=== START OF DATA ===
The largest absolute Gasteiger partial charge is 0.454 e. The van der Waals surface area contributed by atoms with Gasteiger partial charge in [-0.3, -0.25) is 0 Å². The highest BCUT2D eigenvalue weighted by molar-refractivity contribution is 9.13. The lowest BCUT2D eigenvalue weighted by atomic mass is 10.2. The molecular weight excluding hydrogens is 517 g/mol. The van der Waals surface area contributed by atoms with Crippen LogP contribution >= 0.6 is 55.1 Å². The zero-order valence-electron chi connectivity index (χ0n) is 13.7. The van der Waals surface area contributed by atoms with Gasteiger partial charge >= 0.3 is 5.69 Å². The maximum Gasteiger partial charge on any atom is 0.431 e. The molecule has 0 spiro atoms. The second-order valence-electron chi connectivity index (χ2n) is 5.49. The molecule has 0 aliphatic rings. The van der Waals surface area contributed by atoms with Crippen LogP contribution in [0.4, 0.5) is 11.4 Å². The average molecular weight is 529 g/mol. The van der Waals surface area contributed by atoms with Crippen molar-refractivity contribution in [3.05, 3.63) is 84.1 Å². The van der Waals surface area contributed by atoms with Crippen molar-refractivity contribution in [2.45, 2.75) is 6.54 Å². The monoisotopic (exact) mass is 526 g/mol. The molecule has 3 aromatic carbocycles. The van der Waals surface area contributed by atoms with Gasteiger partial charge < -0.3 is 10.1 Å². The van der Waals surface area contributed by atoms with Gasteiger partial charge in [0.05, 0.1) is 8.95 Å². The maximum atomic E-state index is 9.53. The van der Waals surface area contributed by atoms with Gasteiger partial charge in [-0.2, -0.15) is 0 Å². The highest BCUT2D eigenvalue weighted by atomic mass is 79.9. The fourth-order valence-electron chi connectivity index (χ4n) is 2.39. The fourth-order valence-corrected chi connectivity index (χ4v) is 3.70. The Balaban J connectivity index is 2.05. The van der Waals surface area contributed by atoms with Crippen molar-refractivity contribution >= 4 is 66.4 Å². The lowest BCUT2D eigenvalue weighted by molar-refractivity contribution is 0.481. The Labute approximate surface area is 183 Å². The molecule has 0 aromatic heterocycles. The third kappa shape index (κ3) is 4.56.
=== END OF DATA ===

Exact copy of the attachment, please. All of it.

The largest absolute Gasteiger partial charge is 0.454 e. The van der Waals surface area contributed by atoms with Gasteiger partial charge in [-0.3, -0.25) is 0 Å². The highest BCUT2D eigenvalue weighted by molar-refractivity contribution is 9.13. The lowest BCUT2D eigenvalue weighted by atomic mass is 10.2. The molecular weight excluding hydrogens is 517 g/mol. The van der Waals surface area contributed by atoms with Crippen LogP contribution >= 0.6 is 55.1 Å². The zero-order valence-electron chi connectivity index (χ0n) is 13.7. The van der Waals surface area contributed by atoms with Gasteiger partial charge >= 0.3 is 5.69 Å². The maximum Gasteiger partial charge on any atom is 0.431 e. The molecule has 0 spiro atoms. The second-order valence-electron chi connectivity index (χ2n) is 5.49. The molecule has 0 aliphatic rings. The van der Waals surface area contributed by atoms with Crippen LogP contribution in [0.4, 0.5) is 11.4 Å². The average molecular weight is 529 g/mol. The van der Waals surface area contributed by atoms with Crippen molar-refractivity contribution in [3.05, 3.63) is 84.1 Å². The van der Waals surface area contributed by atoms with Crippen molar-refractivity contribution in [2.45, 2.75) is 6.54 Å². The monoisotopic (exact) mass is 526 g/mol. The molecule has 3 aromatic carbocycles. The van der Waals surface area contributed by atoms with Gasteiger partial charge < -0.3 is 10.1 Å². The van der Waals surface area contributed by atoms with Gasteiger partial charge in [0.05, 0.1) is 8.95 Å². The maximum atomic E-state index is 9.53. The van der Waals surface area contributed by atoms with Gasteiger partial charge in [-0.2, -0.15) is 0 Å². The highest BCUT2D eigenvalue weighted by atomic mass is 79.9. The fourth-order valence-electron chi connectivity index (χ4n) is 2.39. The fourth-order valence-corrected chi connectivity index (χ4v) is 3.70. The Balaban J connectivity index is 2.05. The van der Waals surface area contributed by atoms with Crippen molar-refractivity contribution >= 4 is 66.4 Å². The lowest BCUT2D eigenvalue weighted by molar-refractivity contribution is 0.481. The Labute approximate surface area is 183 Å². The molecule has 0 aromatic heterocycles. The third kappa shape index (κ3) is 4.56.